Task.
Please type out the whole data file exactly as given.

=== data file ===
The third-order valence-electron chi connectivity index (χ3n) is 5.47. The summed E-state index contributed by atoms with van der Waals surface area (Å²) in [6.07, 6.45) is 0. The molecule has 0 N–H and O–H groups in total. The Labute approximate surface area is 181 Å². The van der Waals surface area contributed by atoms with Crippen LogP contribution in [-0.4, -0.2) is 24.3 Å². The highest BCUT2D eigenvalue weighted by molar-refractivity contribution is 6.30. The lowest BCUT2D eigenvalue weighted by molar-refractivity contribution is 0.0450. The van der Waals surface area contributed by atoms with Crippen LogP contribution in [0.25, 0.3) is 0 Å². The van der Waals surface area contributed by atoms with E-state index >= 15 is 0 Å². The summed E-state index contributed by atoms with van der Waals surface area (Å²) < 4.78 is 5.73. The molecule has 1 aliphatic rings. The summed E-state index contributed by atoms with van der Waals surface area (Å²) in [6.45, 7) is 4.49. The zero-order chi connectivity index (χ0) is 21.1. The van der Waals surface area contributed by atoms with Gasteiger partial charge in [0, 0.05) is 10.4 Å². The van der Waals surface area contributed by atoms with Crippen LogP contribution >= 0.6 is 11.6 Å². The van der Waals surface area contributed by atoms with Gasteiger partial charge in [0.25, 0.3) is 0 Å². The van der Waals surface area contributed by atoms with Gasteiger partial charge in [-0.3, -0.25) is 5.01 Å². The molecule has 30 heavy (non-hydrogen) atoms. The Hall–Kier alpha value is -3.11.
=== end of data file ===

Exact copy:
The third-order valence-electron chi connectivity index (χ3n) is 5.47. The summed E-state index contributed by atoms with van der Waals surface area (Å²) in [6.07, 6.45) is 0. The molecule has 0 N–H and O–H groups in total. The Labute approximate surface area is 181 Å². The van der Waals surface area contributed by atoms with Crippen LogP contribution in [-0.4, -0.2) is 24.3 Å². The highest BCUT2D eigenvalue weighted by molar-refractivity contribution is 6.30. The lowest BCUT2D eigenvalue weighted by molar-refractivity contribution is 0.0450. The van der Waals surface area contributed by atoms with Crippen LogP contribution in [0.25, 0.3) is 0 Å². The van der Waals surface area contributed by atoms with E-state index >= 15 is 0 Å². The summed E-state index contributed by atoms with van der Waals surface area (Å²) < 4.78 is 5.73. The molecule has 1 aliphatic rings. The summed E-state index contributed by atoms with van der Waals surface area (Å²) in [6.45, 7) is 4.49. The zero-order chi connectivity index (χ0) is 21.1. The van der Waals surface area contributed by atoms with Gasteiger partial charge in [0, 0.05) is 10.4 Å². The van der Waals surface area contributed by atoms with Crippen LogP contribution >= 0.6 is 11.6 Å². The van der Waals surface area contributed by atoms with Gasteiger partial charge in [0.25, 0.3) is 0 Å². The van der Waals surface area contributed by atoms with Gasteiger partial charge in [-0.3, -0.25) is 5.01 Å². The molecule has 30 heavy (non-hydrogen) atoms. The Hall–Kier alpha value is -3.11.